Hyundai: Deal or Duel?

I just saw a Hyundai commercial on TV. In it, a car was being followed around by a gas tanker truck, for their new promotion of a full year’s gas at $1.49 a gallon — co-promoted with PriceLock. I don’t think Hyundai will like what my first feelings were : Fear!

When I saw the truck, it took me back to a 1970s TV movie, Duel. In it, Dennis Weaver was being chased through the desert by an evil gasoline tanker. It was in the thick of the ’70s gas crisis, so we were all getting a little of that feeling in real life. And, it was Steven Spielberg, at the top of his game. All in all, a TV terror classic, complete with Weaver’s facial expressions each time the truck renewed its attack — by themselves, worth it.

I wonder if the ad men for this ad are old enough to remember that one…. and how many others got that same creepy feeling. (A far cry from Volvo’s “Safe and Sound” ads, to be sure!)

Blueberry’s Razzberries

Some for whom nose-ick is too kind a descriptive :

(1) Ever and always, Ann Coulter. The Coultergeist. I heard she’s got a new book out this week. That means we can expect a series of super-outrageous comments that will get this group or that group annoyed, angry, or afraid. She’s got talent — a talent for saying just the thing that most reflects hatred of somebody or some group. Usually, when some right-wing pundit says something, there’s someone among those I know who will echo that sentiment; you can’t get much further out there than these few. But when she made her comments about the 9/11 widows, even they couldn’t stand it. She makes Laura Ingraham and Rush Limbaugh seem like Strawberry Shortcake and the Care Bears. I finally found the book in a store, right below Colbert’s new book. Colbert, of course, lampoons the right by making stupidly extremist comments in character. But when someone writes in a tone that actually trumps the lampoon, what do you do? That’s Coulter. So you’ll buy the book, and reward the hate-talk? Not me.

(2) It’s back — the commercial with the guy whining “waaaaaa-ha-haaa…I maxed out my credit cards, so I can’t get the new car I wanted….waaaaa!” And radio listeners all over the NY Metro are saying, “MAN UP! Stop spending on trivia and stick to the real needs, will ya?” “Waaaa… but my credit is bad…waaa!” And the listeners cry, “So you’re the one who’s been getting those loans that never should’ve been granted, ruining the credit picture for the rest of us!!! I’ll sue the pants off you!!!”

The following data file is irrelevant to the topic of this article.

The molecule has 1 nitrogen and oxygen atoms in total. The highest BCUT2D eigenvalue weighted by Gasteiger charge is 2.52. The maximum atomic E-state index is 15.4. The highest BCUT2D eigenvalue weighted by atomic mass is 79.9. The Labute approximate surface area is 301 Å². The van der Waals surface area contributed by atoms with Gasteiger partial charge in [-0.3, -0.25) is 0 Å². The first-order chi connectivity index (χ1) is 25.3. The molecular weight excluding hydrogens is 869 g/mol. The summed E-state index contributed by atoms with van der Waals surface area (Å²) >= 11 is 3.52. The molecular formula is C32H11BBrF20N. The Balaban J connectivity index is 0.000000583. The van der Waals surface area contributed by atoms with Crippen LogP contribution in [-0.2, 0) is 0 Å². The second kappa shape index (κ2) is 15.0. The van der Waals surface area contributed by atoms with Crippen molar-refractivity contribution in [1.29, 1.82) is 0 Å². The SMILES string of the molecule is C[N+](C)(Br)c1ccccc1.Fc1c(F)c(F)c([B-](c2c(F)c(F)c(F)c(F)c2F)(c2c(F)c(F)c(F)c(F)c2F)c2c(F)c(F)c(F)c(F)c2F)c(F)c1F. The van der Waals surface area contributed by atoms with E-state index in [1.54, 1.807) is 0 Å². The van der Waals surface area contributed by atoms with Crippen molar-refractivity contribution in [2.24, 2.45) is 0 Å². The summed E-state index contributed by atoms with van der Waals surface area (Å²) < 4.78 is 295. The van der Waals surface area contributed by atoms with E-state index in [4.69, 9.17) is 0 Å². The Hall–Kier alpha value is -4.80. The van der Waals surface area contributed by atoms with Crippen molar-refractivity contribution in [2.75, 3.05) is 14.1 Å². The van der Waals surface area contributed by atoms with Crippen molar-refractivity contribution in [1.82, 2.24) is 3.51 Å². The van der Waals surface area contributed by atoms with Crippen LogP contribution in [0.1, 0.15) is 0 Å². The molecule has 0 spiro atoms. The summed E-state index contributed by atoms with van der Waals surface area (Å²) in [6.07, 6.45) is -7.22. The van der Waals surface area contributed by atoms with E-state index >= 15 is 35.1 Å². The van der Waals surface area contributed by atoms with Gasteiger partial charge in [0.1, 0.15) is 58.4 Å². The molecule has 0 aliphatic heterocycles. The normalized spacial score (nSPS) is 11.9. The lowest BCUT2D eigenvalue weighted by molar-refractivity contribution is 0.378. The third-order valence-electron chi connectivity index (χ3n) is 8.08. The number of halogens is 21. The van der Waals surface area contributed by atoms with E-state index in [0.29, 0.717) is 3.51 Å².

(3) The *&%$#!@*! ticket scalping companies that sucked up all the Hannah Montana tickets. The punishment should be to throw them unprotected into an auditorium with tens of thousands of screaming, angry little kids who couldn’t afford the tickets at the outrageous prices they’re charging. I know — that’s inhuman, but as they suffer, the next set of would-be pro scalpers might think twice. Why, it would be far better and far more real that Kid Nation!

TV execs dreams could become nightmare

When the baseball playoffs started a week or so ago, the TV channels who were covering them were licking their lips and preparing for a feast. The Yankees made it, so did the Red Sox, and the Cubs. Just think : a New York-Boston AL championship (guaranteed to go all seven games, all long and tense), followed by a possible New York-Chicago or Boston-Chicago superstar World Series, with one of the two mega-ratings national-drawing teams plus all of Chicago panting for an historic miracle.

Well, now the dream has turned bleak. Three of the first round series were minimum-game sweeps, mostly with uneventful wins. (Try getting the full load of ad dollars from that.) Both the Yanks and the Cubs are out of it. So much for the mega-market matchup.

But it could get worse : if Colorado blows through Arizona (quite possible), and Cleveland defeats the Red Sox (a very remote possibility), the television nets/cable channels could have a series where the only people watching will be from two medium-market cities. I’ll still be watching it, like any real fan of the game itself. But for the most part, the East, West, and South Coasts won’t be. Then, what kind of money can they ask for next time, what with this latest example of the risk side of sports advertising? I can picture TV execs squirming and sweating in bed at night, watching their dream payday convert into a horror movie nightmare. And how they suddenly get religious enough to pray that Papi and Manny can send Cleveland back home.